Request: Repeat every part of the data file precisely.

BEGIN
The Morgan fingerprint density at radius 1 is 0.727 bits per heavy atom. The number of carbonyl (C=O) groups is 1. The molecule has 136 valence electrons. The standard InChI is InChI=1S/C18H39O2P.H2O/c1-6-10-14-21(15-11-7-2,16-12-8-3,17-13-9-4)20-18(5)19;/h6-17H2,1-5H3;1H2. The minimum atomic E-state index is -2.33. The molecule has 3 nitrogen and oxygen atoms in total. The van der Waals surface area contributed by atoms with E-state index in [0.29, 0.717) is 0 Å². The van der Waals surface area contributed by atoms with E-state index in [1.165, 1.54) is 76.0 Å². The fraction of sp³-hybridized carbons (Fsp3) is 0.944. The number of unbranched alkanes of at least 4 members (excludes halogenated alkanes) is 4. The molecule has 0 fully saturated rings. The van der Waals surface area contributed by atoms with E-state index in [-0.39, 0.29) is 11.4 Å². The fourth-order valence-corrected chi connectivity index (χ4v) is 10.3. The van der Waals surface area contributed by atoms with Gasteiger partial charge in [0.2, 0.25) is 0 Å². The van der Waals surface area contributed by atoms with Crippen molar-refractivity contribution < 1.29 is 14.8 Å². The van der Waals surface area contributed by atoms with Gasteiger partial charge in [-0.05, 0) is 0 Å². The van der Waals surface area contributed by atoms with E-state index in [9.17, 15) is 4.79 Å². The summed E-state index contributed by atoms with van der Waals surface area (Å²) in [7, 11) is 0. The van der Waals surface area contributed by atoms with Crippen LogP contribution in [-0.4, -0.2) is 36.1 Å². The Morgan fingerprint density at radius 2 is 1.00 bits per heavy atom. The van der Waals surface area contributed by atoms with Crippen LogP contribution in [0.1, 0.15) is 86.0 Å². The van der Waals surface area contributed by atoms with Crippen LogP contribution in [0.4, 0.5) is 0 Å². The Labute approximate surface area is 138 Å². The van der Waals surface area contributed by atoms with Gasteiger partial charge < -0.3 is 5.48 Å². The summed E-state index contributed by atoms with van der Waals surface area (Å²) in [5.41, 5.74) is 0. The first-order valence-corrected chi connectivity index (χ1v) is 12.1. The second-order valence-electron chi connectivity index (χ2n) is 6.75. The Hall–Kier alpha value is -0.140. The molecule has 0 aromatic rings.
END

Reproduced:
The Morgan fingerprint density at radius 1 is 0.727 bits per heavy atom. The number of carbonyl (C=O) groups is 1. The molecule has 136 valence electrons. The standard InChI is InChI=1S/C18H39O2P.H2O/c1-6-10-14-21(15-11-7-2,16-12-8-3,17-13-9-4)20-18(5)19;/h6-17H2,1-5H3;1H2. The minimum atomic E-state index is -2.33. The molecule has 3 nitrogen and oxygen atoms in total. The van der Waals surface area contributed by atoms with E-state index in [0.29, 0.717) is 0 Å². The van der Waals surface area contributed by atoms with E-state index in [1.165, 1.54) is 76.0 Å². The fraction of sp³-hybridized carbons (Fsp3) is 0.944. The number of unbranched alkanes of at least 4 members (excludes halogenated alkanes) is 4. The molecule has 0 fully saturated rings. The van der Waals surface area contributed by atoms with E-state index in [-0.39, 0.29) is 11.4 Å². The fourth-order valence-corrected chi connectivity index (χ4v) is 10.3. The van der Waals surface area contributed by atoms with Gasteiger partial charge in [0.2, 0.25) is 0 Å². The van der Waals surface area contributed by atoms with Crippen molar-refractivity contribution < 1.29 is 14.8 Å². The van der Waals surface area contributed by atoms with Gasteiger partial charge in [-0.05, 0) is 0 Å². The van der Waals surface area contributed by atoms with E-state index in [9.17, 15) is 4.79 Å². The summed E-state index contributed by atoms with van der Waals surface area (Å²) in [7, 11) is 0. The van der Waals surface area contributed by atoms with Crippen LogP contribution in [-0.4, -0.2) is 36.1 Å². The Morgan fingerprint density at radius 2 is 1.00 bits per heavy atom. The van der Waals surface area contributed by atoms with Crippen LogP contribution in [0.1, 0.15) is 86.0 Å². The van der Waals surface area contributed by atoms with Crippen LogP contribution in [0.4, 0.5) is 0 Å². The Labute approximate surface area is 138 Å². The van der Waals surface area contributed by atoms with Gasteiger partial charge < -0.3 is 5.48 Å². The summed E-state index contributed by atoms with van der Waals surface area (Å²) in [5.41, 5.74) is 0. The first-order valence-corrected chi connectivity index (χ1v) is 12.1. The second-order valence-electron chi connectivity index (χ2n) is 6.75. The Hall–Kier alpha value is -0.140. The molecule has 0 aromatic rings.